In closing, allow the economist in me to speak out. We have government and its laws to tether man. We learned long ago that man without a tether will be the snake that eats his own tail. The mess we are in today is a result of man without a tether and government failing to do the job it was created to do.

Krista, you are a brave girl to dip your toe in economics and I admire your gall. I think there must be some gall there... I think.

I just read a book by a neurologist that I bet you have read: On Being Certain, Robert Burton.

For some unknown reason this quote came to mind: "Every act of creation is first an act of destruction." ~ Pablo Picasso

You're great!


Your piece on Paul Zac coincides with the publication of the new Encyclical 'Caritas in Veritate, AND with the reprint of a 1997 book of profound theological reflection - 'Grace and Mortgage - the language of faith and the debt of the world' by Peter Selby until last year, Anglican Bp of Worcester, UK. If a transatlantic interview is possible, I believe his eloquence and the gravitas of his contribution would fit the soaring quality of your broadcasts. To that end I give you his email. [ ] He is an occasional visitor to the States so that might provide another opportunity. If contacting him, it would be fine to speak of my enthusiastic advocacy. Note - I used Mass. as my state becaause the site gives no scope for a UK region Canon Peter Challen Chair of the Christian Council for Monetary Reform

How much is trust needed in the economic system? When the Society of Friends began they were not allowed to practice law and of course they could not be part of the established religion. Other than farming, Friends went into business and science. They succeeded in business in part because they were trusted. I wonder if this type of history of trustworthy business people in the UK helped support the ideas of Adam Smith?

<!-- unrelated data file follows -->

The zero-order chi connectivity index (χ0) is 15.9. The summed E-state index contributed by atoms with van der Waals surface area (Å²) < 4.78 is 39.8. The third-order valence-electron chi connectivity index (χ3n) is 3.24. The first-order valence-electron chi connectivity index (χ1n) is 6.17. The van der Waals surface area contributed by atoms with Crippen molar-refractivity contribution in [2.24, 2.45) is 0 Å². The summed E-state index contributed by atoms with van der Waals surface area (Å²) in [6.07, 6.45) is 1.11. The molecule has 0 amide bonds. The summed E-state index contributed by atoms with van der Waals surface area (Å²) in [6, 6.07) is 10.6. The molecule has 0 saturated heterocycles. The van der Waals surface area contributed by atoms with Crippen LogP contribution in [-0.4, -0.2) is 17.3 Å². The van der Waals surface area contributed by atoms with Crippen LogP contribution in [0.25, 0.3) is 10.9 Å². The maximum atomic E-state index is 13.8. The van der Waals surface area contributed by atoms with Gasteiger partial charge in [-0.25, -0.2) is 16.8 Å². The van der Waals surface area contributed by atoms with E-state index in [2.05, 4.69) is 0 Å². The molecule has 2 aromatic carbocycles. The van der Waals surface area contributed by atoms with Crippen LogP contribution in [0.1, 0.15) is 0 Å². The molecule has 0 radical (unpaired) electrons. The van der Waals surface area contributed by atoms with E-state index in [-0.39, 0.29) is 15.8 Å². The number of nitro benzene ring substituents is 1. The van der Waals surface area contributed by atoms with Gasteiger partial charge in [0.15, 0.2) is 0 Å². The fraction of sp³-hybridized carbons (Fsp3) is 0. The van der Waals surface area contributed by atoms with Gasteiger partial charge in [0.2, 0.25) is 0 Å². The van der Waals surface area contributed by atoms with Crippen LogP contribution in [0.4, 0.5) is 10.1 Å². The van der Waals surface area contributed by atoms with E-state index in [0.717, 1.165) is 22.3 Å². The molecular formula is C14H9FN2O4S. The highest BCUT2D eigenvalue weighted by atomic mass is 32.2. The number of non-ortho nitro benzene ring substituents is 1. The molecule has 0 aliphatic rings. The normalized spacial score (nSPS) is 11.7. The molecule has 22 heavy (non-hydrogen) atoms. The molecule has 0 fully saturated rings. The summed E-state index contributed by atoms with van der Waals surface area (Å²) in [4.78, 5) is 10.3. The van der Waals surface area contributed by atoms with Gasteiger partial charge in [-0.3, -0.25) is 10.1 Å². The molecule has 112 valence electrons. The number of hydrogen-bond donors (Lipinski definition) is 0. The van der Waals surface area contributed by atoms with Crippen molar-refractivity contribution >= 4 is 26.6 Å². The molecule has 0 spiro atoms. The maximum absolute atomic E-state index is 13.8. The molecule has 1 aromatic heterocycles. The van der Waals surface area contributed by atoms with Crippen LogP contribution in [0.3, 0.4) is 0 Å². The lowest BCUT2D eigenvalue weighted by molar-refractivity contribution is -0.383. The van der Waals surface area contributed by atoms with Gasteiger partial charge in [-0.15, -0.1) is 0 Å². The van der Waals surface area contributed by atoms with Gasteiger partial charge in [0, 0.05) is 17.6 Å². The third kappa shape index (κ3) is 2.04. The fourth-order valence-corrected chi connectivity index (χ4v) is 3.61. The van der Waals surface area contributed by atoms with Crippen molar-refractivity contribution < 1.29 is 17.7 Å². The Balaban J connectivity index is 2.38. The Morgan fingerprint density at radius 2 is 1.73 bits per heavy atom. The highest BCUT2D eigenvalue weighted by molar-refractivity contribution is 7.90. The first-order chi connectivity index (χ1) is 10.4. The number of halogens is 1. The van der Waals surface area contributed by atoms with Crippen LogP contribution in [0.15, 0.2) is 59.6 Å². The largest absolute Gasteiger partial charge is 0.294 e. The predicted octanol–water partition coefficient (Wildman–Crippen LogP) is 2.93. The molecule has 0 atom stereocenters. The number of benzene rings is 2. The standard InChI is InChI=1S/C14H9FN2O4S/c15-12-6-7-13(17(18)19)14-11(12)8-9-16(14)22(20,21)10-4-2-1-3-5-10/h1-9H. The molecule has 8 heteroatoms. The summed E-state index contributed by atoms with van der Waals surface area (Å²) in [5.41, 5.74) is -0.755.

I thoroughly enjoyed the discussion with Paul Zak. A few questions came up which would be interesting to discuss further.

1) How does the trust response change with exposure to prolonged stress? I think about the millions of people who live on less than $2/day and wonder how their brain chemistry may or may not be modified by such prolonged exposure to stress.

2) I wonder how societies such as Rwanda or South Africa that have endured such horrific trauma come to develop such helpful mechanisms as the Truth and Reconciliation Commission?

3) He mentioned that those who struggle with social anxiety disorder are somehow unable to be affected by oxytocin. Given that the amygdala is central to our fear and anxiety response I wonder how oxytocin interacts with the amygdala.

Great show. Keep up the good work.


Dr. Zach says that his research shows that oxytocin levels rise in the brain when trust exists. Has he done any research into how they drop when trust is destroyed or at least, seriously damaged?
Trust is essential to any human inter-relationship, including with the Great Holy. But we all know instances where someone's faith is shattered, or at least, seriously damaged, by some incident which the majority culture calls "an act of God". It would be interesting to see how oxytocin levels differ in people of absolute faith from those who are, say, atheistic, particularly if those in each group have been thru similar faith-shattering incidents & the atheism occurred after the incident.
The same could be researched in romantic relationships, or those where a parent abuses 1 or more children in a family.

I just listented to the Science of Trust (July 9 3009) show. Great show, especially since I listened to "Inside Job" on NPR's This American Life on Saturday. It would be interesting to hear Dr. Zak's comments on the hedge fund managers highlighted in the "Inside Job" story.